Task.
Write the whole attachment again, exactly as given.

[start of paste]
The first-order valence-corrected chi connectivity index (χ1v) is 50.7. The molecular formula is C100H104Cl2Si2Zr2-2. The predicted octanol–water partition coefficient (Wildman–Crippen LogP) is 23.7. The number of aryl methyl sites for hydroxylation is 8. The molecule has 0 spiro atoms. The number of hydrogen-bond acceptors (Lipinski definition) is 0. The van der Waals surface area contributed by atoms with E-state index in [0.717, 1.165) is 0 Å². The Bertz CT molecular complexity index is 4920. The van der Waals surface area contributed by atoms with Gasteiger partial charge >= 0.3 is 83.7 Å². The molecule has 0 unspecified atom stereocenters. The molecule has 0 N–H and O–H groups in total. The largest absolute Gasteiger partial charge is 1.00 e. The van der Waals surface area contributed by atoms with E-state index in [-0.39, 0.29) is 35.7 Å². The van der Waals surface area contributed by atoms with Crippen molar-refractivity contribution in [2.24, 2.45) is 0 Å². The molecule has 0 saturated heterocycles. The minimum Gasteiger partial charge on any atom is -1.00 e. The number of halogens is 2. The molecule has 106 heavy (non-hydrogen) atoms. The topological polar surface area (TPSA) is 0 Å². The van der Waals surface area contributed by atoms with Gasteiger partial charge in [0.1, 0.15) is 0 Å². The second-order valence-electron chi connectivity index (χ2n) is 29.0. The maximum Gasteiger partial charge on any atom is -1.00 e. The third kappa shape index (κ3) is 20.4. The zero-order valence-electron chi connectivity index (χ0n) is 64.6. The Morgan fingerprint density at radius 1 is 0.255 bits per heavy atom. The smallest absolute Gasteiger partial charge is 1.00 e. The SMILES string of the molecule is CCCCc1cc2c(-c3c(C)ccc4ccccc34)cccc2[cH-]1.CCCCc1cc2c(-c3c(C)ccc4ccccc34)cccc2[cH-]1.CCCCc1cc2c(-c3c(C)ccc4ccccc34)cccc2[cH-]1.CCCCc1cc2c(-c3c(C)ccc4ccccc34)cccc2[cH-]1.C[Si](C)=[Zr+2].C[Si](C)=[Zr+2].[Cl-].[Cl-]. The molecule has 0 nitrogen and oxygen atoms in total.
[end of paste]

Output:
The first-order valence-corrected chi connectivity index (χ1v) is 50.7. The molecular formula is C100H104Cl2Si2Zr2-2. The predicted octanol–water partition coefficient (Wildman–Crippen LogP) is 23.7. The number of aryl methyl sites for hydroxylation is 8. The molecule has 0 spiro atoms. The number of hydrogen-bond acceptors (Lipinski definition) is 0. The van der Waals surface area contributed by atoms with E-state index in [0.717, 1.165) is 0 Å². The Bertz CT molecular complexity index is 4920. The van der Waals surface area contributed by atoms with Gasteiger partial charge >= 0.3 is 83.7 Å². The molecule has 0 unspecified atom stereocenters. The molecule has 0 N–H and O–H groups in total. The largest absolute Gasteiger partial charge is 1.00 e. The van der Waals surface area contributed by atoms with E-state index in [-0.39, 0.29) is 35.7 Å². The van der Waals surface area contributed by atoms with Crippen molar-refractivity contribution in [2.24, 2.45) is 0 Å². The molecule has 0 saturated heterocycles. The minimum Gasteiger partial charge on any atom is -1.00 e. The number of halogens is 2. The molecule has 106 heavy (non-hydrogen) atoms. The topological polar surface area (TPSA) is 0 Å². The van der Waals surface area contributed by atoms with Gasteiger partial charge in [0.1, 0.15) is 0 Å². The second-order valence-electron chi connectivity index (χ2n) is 29.0. The maximum Gasteiger partial charge on any atom is -1.00 e. The third kappa shape index (κ3) is 20.4. The zero-order valence-electron chi connectivity index (χ0n) is 64.6. The Morgan fingerprint density at radius 1 is 0.255 bits per heavy atom. The smallest absolute Gasteiger partial charge is 1.00 e. The SMILES string of the molecule is CCCCc1cc2c(-c3c(C)ccc4ccccc34)cccc2[cH-]1.CCCCc1cc2c(-c3c(C)ccc4ccccc34)cccc2[cH-]1.CCCCc1cc2c(-c3c(C)ccc4ccccc34)cccc2[cH-]1.CCCCc1cc2c(-c3c(C)ccc4ccccc34)cccc2[cH-]1.C[Si](C)=[Zr+2].C[Si](C)=[Zr+2].[Cl-].[Cl-]. The molecule has 0 nitrogen and oxygen atoms in total.